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wind energy is uneconomic

Someone has actually bothered to check the numbers.

"At a density of, very roughly, 50 acres per megawatt, typical for wind farms, that many turbines would require a land area greater than the British Isles, including Ireland. Every year.

If we kept this up for 50 years, we would have covered every square mile of a land area the size of Russia with wind farms. Remember, this would be just to fulfil the new demand for energy, not to displace the vast existing supply of energy from fossil fuels, which currently supply 80 per cent of global energy needs."

And here's some of why harnessing wind energy is unecological:

"As machines, wind turbines are pretty good already; the problem is the wind resource itself, and we cannot change that. It’s a fluctuating stream of low–density energy. Mankind stopped using it for mission-critical transport and mechanical power long ago, for sound reasons. It’s just not very good.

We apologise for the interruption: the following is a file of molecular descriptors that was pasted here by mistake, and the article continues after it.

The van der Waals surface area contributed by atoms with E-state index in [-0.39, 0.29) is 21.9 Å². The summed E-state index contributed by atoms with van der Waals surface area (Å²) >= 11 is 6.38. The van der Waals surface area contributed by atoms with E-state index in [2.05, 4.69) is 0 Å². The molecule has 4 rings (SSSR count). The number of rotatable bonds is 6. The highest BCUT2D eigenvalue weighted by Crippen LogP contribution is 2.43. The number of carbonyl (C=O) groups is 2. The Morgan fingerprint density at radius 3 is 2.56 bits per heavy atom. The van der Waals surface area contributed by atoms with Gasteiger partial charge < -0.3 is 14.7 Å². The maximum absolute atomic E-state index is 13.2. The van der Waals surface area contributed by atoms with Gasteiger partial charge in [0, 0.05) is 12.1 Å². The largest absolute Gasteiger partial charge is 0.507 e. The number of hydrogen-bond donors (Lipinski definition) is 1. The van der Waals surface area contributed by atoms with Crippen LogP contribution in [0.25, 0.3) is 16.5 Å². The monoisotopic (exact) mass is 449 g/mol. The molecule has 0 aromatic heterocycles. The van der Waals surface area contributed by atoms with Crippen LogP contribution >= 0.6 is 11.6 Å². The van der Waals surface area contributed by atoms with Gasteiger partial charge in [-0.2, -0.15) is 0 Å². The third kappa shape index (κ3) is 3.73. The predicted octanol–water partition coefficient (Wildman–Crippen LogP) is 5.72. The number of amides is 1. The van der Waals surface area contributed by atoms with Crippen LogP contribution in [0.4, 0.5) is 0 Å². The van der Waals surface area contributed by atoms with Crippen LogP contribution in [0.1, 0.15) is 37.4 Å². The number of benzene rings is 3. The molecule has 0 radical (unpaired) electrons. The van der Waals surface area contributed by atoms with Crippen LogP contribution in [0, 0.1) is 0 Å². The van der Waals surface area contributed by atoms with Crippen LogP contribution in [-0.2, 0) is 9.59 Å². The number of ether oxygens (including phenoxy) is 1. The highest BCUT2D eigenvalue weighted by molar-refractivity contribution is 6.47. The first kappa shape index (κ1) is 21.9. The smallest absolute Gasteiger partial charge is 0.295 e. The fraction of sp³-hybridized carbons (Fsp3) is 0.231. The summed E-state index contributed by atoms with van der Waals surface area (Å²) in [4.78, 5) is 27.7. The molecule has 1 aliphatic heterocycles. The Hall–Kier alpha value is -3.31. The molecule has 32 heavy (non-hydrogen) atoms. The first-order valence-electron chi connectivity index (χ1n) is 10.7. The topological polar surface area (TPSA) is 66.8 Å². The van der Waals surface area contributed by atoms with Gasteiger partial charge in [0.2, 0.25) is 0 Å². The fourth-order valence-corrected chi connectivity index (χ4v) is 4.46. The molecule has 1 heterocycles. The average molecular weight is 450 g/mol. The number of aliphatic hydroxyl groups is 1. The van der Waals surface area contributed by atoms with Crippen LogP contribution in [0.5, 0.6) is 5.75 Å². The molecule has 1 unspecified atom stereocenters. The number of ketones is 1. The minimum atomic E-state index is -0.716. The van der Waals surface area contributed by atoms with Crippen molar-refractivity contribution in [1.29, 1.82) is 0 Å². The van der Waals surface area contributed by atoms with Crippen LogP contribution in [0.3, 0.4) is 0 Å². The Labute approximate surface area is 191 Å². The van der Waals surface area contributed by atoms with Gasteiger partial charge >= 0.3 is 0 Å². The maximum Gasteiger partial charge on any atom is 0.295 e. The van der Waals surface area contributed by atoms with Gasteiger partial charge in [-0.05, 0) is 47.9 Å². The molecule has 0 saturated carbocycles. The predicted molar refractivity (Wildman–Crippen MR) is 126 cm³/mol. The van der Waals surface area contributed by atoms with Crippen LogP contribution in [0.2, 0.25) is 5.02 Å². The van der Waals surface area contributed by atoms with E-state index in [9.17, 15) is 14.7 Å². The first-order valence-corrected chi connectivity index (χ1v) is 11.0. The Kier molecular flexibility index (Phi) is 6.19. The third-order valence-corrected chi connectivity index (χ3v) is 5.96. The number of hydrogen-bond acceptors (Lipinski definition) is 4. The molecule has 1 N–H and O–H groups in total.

"As for resource consumption and environmental impacts, the direct effects of wind turbines — killing birds and bats, sinking concrete foundations deep into wild lands — is bad enough. But out of sight and out of mind is the dirty pollution generated in Inner Mongolia by the mining of rare-earth metals for the magnets in the turbines. This generates toxic and radioactive waste on an epic scale, which is why the phrase ‘clean energy’ is such a sick joke and ministers should be ashamed every time it passes their lips.

"It gets worse. Wind turbines, apart from the fibreglass blades, are made mostly of steel, with concrete bases. They need about 200 times as much material per unit of capacity as a modern combined cycle gas turbine. Steel is made with coal, not just to provide the heat for smelting ore, but to supply the carbon in the alloy. Cement is also often made using coal. The machinery of ‘clean’ renewables is the output of the fossil fuel economy, and largely the coal economy."

And plenty more.

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carbon to stone experiment - carbon capture